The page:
: Forgive me, but the expression "and that's that" sounds as presumptuous as "perfect score."

It's not presumptuous (I've seen all ten films, after all). It's adamant. :)

The important thing to note here is that Cars does have a certain reputation that alert critics -- critics who see themselves as part of a broader conversation that goes beyond the studio hype -- will at least acknowledge, even if they remain neutral on the question of whether Cars deserves that reputation. Hence, I can certainly respect a critic like Todd McCarthy who begins his review of Up by saying, "Depending on what you think of 'Cars,' Pixar makes it either 9

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: Maybe I'll try to work all that up into an essay, some time.

Seems like you're almost halfway there -- looking forward to it! :)

Thanks!

Re: Zathura, I note that you cite that film both as an example of the "angst" around broken homes but also as an example of how divorce just needs to be "accepted". I don't think these two statements are necessarily contradictory, but I noticed the two references just the same. Perhaps you would argue that the film presents characters who feel "angst" around the break-up of their family but learn to "accept" it in the end. But the very fact that the "angst" exists is still kind of telling, no?

Well, I guess it depends on what you mean by "telling."

To me the question would be: Are we meant to see angst here -- and not just angst, but anger at parents who are seen as having failed their children -- as a just and proper response, even if one that either ultimately needs to give way to or at least coexist with acceptance?

Or is the lesson that this angst and anger is like the resentment children feel when, say, their family moves to a new town and they lose their friends and have to deal with a brand-new social scene?

As I remember it, in Zathura the older brother Walter's resentment over being shuffled from father to mother doesn't seem that different from his generally grumpy attitude toward his younger brother Danny. If you want to go beyond the movie's own perspective on its events, I guess you might say that it's "telling" that Walter treats Danny the way he does, in the sense that he is taking out on Danny his sense that the family unit is not what it should be. But I think the movie's perspective is that Walter is being just as unjust to his parents as he is to Danny, and that he needs to get over it and accept that this is just the way things are without it being anyone's fault.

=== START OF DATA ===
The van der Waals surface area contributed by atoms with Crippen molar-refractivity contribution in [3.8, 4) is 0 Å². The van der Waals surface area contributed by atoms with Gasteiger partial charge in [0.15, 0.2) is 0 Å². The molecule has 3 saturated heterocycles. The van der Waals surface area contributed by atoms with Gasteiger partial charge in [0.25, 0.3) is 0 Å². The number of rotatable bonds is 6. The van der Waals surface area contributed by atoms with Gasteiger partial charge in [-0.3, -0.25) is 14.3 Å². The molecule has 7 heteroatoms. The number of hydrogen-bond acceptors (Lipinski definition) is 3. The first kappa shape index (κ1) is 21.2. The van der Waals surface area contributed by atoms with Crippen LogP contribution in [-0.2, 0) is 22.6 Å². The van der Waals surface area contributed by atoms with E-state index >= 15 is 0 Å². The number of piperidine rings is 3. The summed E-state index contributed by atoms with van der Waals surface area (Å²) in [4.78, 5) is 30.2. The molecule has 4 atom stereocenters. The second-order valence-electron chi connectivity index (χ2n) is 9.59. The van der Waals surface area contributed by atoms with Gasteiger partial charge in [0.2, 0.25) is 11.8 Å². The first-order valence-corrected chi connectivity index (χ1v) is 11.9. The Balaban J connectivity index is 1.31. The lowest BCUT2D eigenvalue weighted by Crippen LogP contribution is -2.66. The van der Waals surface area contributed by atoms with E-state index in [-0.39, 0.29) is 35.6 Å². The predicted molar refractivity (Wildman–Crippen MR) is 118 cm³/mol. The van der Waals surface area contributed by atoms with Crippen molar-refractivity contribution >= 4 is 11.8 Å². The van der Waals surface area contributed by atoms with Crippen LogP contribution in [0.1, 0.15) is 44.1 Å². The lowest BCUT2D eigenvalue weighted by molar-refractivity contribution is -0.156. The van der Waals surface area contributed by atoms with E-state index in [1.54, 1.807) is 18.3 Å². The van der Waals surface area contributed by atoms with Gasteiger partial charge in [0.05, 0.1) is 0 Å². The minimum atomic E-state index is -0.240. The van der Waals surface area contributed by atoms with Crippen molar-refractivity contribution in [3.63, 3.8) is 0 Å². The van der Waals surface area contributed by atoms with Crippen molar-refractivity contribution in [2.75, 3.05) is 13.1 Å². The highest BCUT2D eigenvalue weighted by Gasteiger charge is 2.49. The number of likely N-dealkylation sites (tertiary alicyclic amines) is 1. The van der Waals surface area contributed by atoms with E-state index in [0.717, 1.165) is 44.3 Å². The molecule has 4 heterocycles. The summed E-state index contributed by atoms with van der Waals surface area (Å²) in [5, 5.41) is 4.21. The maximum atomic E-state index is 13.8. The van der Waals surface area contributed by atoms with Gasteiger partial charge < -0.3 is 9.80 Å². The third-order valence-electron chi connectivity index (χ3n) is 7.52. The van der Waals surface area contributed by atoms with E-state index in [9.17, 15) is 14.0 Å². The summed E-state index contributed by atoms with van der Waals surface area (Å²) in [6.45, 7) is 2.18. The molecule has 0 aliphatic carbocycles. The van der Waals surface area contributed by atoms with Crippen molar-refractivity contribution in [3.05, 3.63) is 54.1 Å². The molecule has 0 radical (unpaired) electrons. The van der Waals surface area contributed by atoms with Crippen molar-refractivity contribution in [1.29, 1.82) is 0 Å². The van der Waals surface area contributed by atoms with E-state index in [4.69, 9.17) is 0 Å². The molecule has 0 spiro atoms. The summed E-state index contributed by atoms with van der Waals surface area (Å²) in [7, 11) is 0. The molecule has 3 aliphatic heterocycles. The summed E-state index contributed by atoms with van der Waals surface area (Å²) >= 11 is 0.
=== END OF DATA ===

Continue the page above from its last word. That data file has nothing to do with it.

: Forgive me, but the expression "and that's that" sounds as presumptuous as "perfect score."

It's not presumptuous (I've seen all ten films, after all). It's adamant. :)

I think by "presumptuous" Jeff may mean that in the context of the present conversation, in which we have all been accused of complicity in a conspiracy of silence not to allow criticism of WALL-E when "everyone knows" that it runs completely out of steam -- i.e., it's an objective fact that the rest of us "really" know but are suppressing -- to say "Cars is mediocre and that's that" seems to suggest a similar sense of "final answer" preemptiveness and dismissiveness, rather than engagement with a broader conversation.

Now, from where I sit, if any Pixar film is mediocre, it's A Bug's Life. I'll take Cars over ABL in a New York minute. I say "from where I sit," not "that's that."

OTOH, I also contend that (from where I sit) Pixar's record can be called "perfect" in the sense that they have never produced a bad film. I won't say they haven't produced a mediocre one, although my only asterisk in that regard is ABL.

Edited by SDG

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The more I think about it, the more insulting Podhoretz's posturing is. There is nothing wrong with being a contrarian or a minority report, on Pixar or anything else. Why not just embrace it? Why shake your fist at the world and say "I won't be silenced, damn you!" Who is trying to silence anyone?